2014 Super Bowl Ad Roundup: The Winners and Losers

Well the football game was a bit of a let down. But what about the other game, the #BrandBowl, #AdBowl or whatever other hashtags people were using on Twitter? Social consensus is, it was a bit of a let down too. And there were a lot of brands that chose to make a splash on social media instead of shelling out the big bucks for a TV spot. Here are some observations:

Doritos. The snack food company has been pretty brilliant in recent years, outsourcing its Super Bowl creative with its Crash the Super Bowl contest. Anyone who wants can create an ad and submit it for consideration to Doritos. The two winners have a shot at a cash prize, and both get the opportunity to work on the set of the Avengers sequel. Not surprisingly, the two winning commercials were funny and refreshing. It also helped that they had cute kids in them. The Cowboy Kid was one of our favorites of the evening.

Cheerios. Cute kids win again. An interracial couple was featured in this spot, with the father pushing Cheerios across the table to his daughter, each representing a member of the family. And surprise! A new Cheerio (big brother) is on the way. The daughter furrows her brow and pushes a fifth Cheerio to the group, announcing, “And a puppy.” It was cute and heartwarming. Also one of our favorites of the evening.

Radio Shack. We love when brands are able to poke fun at themselves and their image. Such was the case with Radio Shack, when at the outset of the ad an employee gets off a phone and says “The ’80s called, they want their store back.” After that line, a bunch of iconic ’80s characters burst through the door and ransack the store. “It’s time for a new Radio Shack,” says the voiceover. Anyone who’s been in a Radio Shack store recently knows that that’s true.

Tide. This brand took a completely different approach to Super Bowl advertising this year, by staying off TV and instead running a Twitter campaign while making use of clever Vines. After many of the ads aired on TV, Tide tweeted a response Vine utilizing the hashtag #GetsitOut. The tweets were directed at the brands and were fun ways to communicate Tide’s message of being able to clean any stain.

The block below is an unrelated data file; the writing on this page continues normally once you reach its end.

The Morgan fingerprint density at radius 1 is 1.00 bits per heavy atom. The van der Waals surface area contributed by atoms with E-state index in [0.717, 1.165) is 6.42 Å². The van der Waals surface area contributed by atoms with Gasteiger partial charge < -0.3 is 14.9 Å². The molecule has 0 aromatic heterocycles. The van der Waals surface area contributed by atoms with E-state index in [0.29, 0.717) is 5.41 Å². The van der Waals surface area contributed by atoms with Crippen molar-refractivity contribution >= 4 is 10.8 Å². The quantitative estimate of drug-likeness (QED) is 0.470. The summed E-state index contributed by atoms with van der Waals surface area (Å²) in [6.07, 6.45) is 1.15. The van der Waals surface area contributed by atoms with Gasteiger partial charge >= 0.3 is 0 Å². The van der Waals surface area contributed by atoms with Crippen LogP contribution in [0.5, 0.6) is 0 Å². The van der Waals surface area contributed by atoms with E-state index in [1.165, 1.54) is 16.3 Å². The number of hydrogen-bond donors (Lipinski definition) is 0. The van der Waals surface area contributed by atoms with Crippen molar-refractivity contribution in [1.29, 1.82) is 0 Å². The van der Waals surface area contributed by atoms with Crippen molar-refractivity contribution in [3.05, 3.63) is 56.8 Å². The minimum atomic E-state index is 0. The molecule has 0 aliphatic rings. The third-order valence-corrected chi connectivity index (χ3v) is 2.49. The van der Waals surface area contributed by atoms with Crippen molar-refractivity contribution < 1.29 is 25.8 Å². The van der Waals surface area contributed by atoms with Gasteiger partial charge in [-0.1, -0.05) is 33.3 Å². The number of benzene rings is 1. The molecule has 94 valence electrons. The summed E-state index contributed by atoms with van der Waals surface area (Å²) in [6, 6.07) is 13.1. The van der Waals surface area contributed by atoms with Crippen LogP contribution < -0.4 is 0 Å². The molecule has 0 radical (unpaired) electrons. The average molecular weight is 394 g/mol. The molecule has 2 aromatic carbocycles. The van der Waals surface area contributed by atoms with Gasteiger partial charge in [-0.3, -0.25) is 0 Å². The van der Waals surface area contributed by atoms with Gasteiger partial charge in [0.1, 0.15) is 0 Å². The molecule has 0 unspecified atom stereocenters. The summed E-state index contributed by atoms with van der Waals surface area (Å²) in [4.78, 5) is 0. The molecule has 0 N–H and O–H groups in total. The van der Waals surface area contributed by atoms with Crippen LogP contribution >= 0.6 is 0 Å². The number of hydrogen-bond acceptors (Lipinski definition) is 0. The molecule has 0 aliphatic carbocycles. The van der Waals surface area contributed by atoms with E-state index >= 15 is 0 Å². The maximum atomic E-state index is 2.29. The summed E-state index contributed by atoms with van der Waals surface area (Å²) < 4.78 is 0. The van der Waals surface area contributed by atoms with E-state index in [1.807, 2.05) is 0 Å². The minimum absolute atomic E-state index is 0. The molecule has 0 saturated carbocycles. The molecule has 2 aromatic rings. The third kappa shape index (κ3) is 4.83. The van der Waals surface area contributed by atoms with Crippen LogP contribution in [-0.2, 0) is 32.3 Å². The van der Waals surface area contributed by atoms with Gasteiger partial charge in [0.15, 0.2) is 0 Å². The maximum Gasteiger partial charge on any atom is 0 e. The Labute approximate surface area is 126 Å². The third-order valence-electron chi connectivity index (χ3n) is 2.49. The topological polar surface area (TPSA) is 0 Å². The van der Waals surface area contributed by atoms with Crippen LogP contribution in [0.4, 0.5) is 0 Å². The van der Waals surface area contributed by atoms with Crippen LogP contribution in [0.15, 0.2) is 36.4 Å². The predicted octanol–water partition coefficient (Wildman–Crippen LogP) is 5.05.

J.C. Penney. This one was confusing. At the beginning of the game, J.C. Penney sent out what looked like drunk tweets, and generated a flurry of responses. Many assumptions were that the person in charge of tweeting was drunk, or that the account had been hacked (which is what we thought). It turned out, the stunt was on purpose and was intended to promote the company’s Olympic-themed mittens, using the hashtag #TweetingWithMittens. It’s clear the brand was trying to create buzz, and although it did, we think it was a miss.


Brand-to-Brand Interaction. One of the fun things to see during the #BrandBowl was the interaction brands had with each other, liked Snickers tweeting at J.C. Penney or Budweiser and Cheerios sharing a conversation (pictured below). It’s fun when brands interact, especially in a humorous way, but may Twitter users were noting that brands were talking to each other instead of consumers. Definitely a missed opportunity there.